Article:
Voss states, “The secret to gaining the upper hand in a negotiation is giving the other side the illusion of control. That’s why calibrated questions are ingenious: Calibrated questions make your counterpart feel like they’re in charge, but it’s really you who are framing the conversation. Your counterpart will have no idea how constrained they are by your questions.”


Instead of creating conflict, you are creating collaboration and that much closer to finding a solution.


Speaking from experience in the real world, these meetings to collaborate in finding the root cause via the 5 Whys end up being one man/woman show with the facilitator having the answers to all the questions without getting any external feedback. It is human nature to want to jump to conclusions or answer the question themselves before even allowing others to respond. We can’t help ourselves…we’re all a bunch of know-it-alls that are WAY smarter than the person sitting next to us! Because of the way ‘why’ makes us feel, we want to shut down and tend to neglect and ignore the human factor in processes. Most of the time, we never even get down to the fifth ‘why’, or the root cause. Unless there is an amazingly patient and adept communicator, asking ‘why’ usually results in seeking blame, defensiveness from all involved, and crickets when it comes to actually coming up with a solution.


Since people are the cornerstone of lean construction, every method relies on creating rapport and trusting, open relationships. When individuals on a team are defensive and standoffish, they aren’t able to come together to strategize. Defensive people look out for themselves, rather than trying to work collaboratively. Innovation and the concept of lean is based on a safe, inviting environment where ideas and constructive criticism are fostered. Use of the word ‘why’ defies this logic and is inherently accusatory.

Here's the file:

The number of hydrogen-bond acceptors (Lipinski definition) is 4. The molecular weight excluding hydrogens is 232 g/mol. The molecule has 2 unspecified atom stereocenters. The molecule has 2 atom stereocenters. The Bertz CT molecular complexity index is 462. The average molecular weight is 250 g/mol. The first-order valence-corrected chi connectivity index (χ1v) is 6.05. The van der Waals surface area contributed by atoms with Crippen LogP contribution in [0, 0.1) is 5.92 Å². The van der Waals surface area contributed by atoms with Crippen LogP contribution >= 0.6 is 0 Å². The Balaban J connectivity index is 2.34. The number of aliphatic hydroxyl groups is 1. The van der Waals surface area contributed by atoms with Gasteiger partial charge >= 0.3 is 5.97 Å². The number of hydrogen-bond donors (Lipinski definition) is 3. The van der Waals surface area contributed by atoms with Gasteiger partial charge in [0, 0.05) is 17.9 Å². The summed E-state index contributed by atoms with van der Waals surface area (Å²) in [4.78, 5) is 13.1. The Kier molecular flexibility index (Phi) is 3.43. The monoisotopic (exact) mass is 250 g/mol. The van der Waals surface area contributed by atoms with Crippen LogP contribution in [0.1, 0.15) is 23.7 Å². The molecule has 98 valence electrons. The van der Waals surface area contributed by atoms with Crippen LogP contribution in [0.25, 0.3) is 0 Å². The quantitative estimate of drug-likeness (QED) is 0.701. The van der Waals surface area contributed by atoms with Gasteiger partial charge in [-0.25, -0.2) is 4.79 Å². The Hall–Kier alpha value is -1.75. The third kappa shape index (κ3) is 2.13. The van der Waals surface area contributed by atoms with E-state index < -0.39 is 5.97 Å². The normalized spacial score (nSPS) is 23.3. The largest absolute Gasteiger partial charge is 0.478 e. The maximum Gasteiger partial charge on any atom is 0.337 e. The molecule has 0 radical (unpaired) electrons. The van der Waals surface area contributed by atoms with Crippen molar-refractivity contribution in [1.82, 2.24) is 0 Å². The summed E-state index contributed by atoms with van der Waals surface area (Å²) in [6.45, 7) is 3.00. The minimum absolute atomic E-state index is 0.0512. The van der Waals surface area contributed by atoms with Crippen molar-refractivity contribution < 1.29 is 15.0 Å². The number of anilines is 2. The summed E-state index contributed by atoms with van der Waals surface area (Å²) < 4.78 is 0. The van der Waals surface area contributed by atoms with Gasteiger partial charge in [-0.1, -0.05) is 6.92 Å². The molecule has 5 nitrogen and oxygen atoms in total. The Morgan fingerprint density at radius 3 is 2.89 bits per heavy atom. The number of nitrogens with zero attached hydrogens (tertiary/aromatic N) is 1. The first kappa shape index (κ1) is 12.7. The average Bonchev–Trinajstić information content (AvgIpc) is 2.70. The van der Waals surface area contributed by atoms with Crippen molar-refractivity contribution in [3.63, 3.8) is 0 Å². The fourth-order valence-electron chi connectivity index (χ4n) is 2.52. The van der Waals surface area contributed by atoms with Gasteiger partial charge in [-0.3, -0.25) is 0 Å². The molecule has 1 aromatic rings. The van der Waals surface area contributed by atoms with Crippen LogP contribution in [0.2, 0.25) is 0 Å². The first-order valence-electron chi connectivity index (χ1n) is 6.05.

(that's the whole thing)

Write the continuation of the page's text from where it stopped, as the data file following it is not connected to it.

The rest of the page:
I have two young sons and a baby girl. I practice these techniques on my sons all the time. For example, I asked my son (who is 5 years old), “Why didn’t you clean up your room?” Instead of getting a response, my sensitive son immediately ran, hid in his bed, and started crying 😭. After allowing him some time to recoup, I recalibrated my question and asked him again. This time I asked, “How are we supposed to read a book if your room is messy?” His answer was, “I don’t know." I asked again, "How are we supposed to sit in the chair with all these toys on it?" His answer was, "Maybe I'll clean up so we have a place to sit.” My response- "Sounds good buddy." 😏 If you’re not buying this psychological premise, just try it on your own child (if you don’t have any, please DON’T find a random one to use this on).


That’s why the 5 Whys need to really be the 5 QCs. The 5 Questions, Calibrated…also refers to quality control. But…

What do you think? How does this make you feel? What about this is important to you? How can I help to make the lean construction environment better for all of us? How should we move forward?...you see what I’m doing here, right? 😂


Keep moving forward


-Jordan